Short-term exposure to high levels of toluene results first in light-headedness and euphoria, followed by dizziness, sleepiness, unconsciousness, and in some cases death. When exposure is stopped prior to death the symptoms disappear. Long-term exposures at low levels have caused effects to the kidneys. Long-term exposures to high amounts of toluene by intentional abuse have been linked to permanent brain damage. Also reported are problems with speech, vision, and hearing, loss of muscle control, loss of memory and balance and reduced scores of psychological tests.
Entering the body
Toluene will enter the body if we breathe in contaminated air, breathe in tobacco smoke, or consume food or water that contains toluene. It can also be absorbed through the skin, if liquid toluene is in contact with the skin. Human exposure occurs mainly by breathing air containing toluene. Toluene usually leaves the body with in twelve hours.
Consumers are most likely to be exposed to toluene by smoking or using consumer products containing toluene (paints, varnish, nail polish, paint cleaners, stain removers, etc.) especially if there is not good ventilation. Because toluene is used in many consumer products, and found in tobacco smoke, short-term indoor concentrations may be elevated above the levels considered safe for workers. Workers in the industries that use or produce toluene are at risk of exposure. Consumers can also be exposed to toluene by exposure to air from production and processing facilities using toluene, and automotive exhaust. Sniffing glue or paint can also lead to high exposures.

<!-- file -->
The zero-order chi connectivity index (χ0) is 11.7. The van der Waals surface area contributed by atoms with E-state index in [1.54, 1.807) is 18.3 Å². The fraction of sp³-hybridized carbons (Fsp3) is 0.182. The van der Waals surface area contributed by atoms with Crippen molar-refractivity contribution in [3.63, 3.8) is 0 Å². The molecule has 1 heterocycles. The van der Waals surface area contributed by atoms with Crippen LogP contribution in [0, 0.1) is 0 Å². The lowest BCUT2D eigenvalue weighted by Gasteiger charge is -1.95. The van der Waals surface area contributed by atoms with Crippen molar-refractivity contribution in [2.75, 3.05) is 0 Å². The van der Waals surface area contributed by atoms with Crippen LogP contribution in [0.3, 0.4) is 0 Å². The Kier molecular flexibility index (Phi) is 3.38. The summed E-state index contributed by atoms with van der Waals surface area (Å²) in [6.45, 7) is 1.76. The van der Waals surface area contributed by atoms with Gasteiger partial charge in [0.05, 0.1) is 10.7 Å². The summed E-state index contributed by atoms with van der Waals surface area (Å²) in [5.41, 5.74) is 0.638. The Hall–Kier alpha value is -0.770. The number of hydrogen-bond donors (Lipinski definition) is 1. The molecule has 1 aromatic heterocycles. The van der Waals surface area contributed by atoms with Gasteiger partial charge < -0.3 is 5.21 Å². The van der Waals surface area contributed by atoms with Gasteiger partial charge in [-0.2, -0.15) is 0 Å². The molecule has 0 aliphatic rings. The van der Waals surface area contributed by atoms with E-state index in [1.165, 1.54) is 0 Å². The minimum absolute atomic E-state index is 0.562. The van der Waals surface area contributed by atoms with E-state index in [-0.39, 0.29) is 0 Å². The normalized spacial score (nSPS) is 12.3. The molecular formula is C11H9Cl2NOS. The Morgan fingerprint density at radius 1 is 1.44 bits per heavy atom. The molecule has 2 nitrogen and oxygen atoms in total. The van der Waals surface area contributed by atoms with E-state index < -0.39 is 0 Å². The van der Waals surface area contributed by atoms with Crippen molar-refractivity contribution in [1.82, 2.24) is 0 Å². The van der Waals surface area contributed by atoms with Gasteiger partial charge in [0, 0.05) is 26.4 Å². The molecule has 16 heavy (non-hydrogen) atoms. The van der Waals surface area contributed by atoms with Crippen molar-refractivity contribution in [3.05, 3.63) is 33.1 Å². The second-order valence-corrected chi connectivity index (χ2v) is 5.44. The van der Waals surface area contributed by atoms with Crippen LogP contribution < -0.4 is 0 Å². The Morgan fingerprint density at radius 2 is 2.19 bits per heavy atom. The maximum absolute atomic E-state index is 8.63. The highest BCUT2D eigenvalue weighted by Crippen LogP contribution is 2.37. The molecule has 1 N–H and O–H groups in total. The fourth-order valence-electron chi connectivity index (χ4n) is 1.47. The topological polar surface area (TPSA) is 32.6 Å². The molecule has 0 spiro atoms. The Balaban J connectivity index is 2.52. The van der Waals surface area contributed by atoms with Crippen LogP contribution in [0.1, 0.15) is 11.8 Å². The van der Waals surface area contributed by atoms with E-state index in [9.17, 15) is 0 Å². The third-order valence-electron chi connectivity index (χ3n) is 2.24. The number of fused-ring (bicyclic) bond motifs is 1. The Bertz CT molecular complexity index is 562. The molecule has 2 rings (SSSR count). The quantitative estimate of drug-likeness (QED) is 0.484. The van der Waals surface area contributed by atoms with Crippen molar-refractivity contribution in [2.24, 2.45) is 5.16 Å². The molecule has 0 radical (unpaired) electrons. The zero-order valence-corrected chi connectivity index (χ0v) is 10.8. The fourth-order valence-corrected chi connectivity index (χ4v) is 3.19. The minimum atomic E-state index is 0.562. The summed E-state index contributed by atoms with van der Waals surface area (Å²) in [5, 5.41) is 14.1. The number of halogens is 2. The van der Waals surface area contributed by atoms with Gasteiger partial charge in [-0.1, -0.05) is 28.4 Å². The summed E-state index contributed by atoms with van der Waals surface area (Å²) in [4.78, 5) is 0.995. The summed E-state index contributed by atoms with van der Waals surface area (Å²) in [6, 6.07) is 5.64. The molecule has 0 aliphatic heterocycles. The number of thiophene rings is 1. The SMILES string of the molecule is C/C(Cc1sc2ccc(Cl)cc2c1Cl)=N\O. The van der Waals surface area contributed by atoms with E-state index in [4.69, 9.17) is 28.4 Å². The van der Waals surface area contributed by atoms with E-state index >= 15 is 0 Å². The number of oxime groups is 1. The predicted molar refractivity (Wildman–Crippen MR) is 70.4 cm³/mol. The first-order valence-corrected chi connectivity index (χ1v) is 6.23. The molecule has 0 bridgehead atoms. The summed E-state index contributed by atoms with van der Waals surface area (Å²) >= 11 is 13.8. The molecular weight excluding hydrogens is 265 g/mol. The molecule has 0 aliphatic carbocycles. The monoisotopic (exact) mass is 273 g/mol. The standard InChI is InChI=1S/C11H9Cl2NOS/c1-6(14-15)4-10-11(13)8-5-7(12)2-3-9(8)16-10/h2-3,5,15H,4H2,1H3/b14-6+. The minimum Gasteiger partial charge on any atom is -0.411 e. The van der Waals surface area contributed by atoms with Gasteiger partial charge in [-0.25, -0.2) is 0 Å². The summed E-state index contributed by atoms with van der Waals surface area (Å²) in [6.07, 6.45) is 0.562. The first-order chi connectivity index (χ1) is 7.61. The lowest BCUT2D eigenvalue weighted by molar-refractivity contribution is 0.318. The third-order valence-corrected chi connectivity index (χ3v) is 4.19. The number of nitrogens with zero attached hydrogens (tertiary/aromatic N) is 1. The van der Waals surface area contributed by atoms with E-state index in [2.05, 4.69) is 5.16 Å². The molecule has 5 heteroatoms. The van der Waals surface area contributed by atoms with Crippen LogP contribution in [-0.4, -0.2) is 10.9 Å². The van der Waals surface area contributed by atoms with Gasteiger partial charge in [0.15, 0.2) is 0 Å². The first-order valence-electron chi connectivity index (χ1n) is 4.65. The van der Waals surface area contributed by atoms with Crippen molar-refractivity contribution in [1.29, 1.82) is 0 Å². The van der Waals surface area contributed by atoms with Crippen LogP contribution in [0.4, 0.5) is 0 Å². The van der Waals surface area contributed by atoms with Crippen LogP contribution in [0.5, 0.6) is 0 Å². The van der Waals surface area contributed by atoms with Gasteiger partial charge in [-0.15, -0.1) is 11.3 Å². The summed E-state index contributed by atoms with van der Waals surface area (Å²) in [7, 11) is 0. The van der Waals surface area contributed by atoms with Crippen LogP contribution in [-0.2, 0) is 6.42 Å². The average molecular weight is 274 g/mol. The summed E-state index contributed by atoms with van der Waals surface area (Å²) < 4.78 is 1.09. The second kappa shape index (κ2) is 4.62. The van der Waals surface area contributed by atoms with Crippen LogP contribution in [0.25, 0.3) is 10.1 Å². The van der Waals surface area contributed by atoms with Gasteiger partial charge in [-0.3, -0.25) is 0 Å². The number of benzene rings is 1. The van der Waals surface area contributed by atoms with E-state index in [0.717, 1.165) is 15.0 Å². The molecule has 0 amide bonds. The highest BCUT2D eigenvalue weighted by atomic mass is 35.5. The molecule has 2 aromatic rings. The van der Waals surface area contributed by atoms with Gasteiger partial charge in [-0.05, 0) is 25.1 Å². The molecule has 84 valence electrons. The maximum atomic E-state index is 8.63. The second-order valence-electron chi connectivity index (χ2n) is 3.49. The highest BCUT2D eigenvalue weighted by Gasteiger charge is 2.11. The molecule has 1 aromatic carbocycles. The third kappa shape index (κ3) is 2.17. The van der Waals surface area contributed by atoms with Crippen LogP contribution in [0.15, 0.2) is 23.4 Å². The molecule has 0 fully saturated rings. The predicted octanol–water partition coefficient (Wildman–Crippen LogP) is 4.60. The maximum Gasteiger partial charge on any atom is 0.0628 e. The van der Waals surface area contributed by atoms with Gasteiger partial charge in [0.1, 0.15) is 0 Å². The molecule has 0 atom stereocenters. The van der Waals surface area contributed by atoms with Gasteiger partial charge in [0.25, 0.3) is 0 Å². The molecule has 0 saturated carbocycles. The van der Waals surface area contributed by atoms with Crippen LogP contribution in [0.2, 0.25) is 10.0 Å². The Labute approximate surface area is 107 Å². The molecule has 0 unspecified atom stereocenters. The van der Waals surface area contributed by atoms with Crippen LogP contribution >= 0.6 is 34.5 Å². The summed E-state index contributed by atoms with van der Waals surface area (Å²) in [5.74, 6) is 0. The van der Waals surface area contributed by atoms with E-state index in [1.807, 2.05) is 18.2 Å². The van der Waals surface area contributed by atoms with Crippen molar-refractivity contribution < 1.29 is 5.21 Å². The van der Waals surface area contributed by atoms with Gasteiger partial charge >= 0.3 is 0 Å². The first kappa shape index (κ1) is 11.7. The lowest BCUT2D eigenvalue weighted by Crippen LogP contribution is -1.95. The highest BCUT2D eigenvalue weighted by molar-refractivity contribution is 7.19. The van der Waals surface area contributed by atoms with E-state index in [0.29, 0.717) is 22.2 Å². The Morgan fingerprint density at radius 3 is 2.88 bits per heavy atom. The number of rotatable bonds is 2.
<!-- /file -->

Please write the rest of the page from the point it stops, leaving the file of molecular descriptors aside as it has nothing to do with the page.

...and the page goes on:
The eight hour time weighted average (TWA) exposure limit is 100 parts per million and the short term exposure limit (STEL) is 150 parts per million.
Australian Drinking Water Guidelines (NHMRC and ARMCANZ, 1996):
Health: Maximum of 0.8 mg/L (i.e. 0.0008 g/L)
Aesthetic: Maximum of 0.025 mg/L (i.e. 0.000025 g/L)
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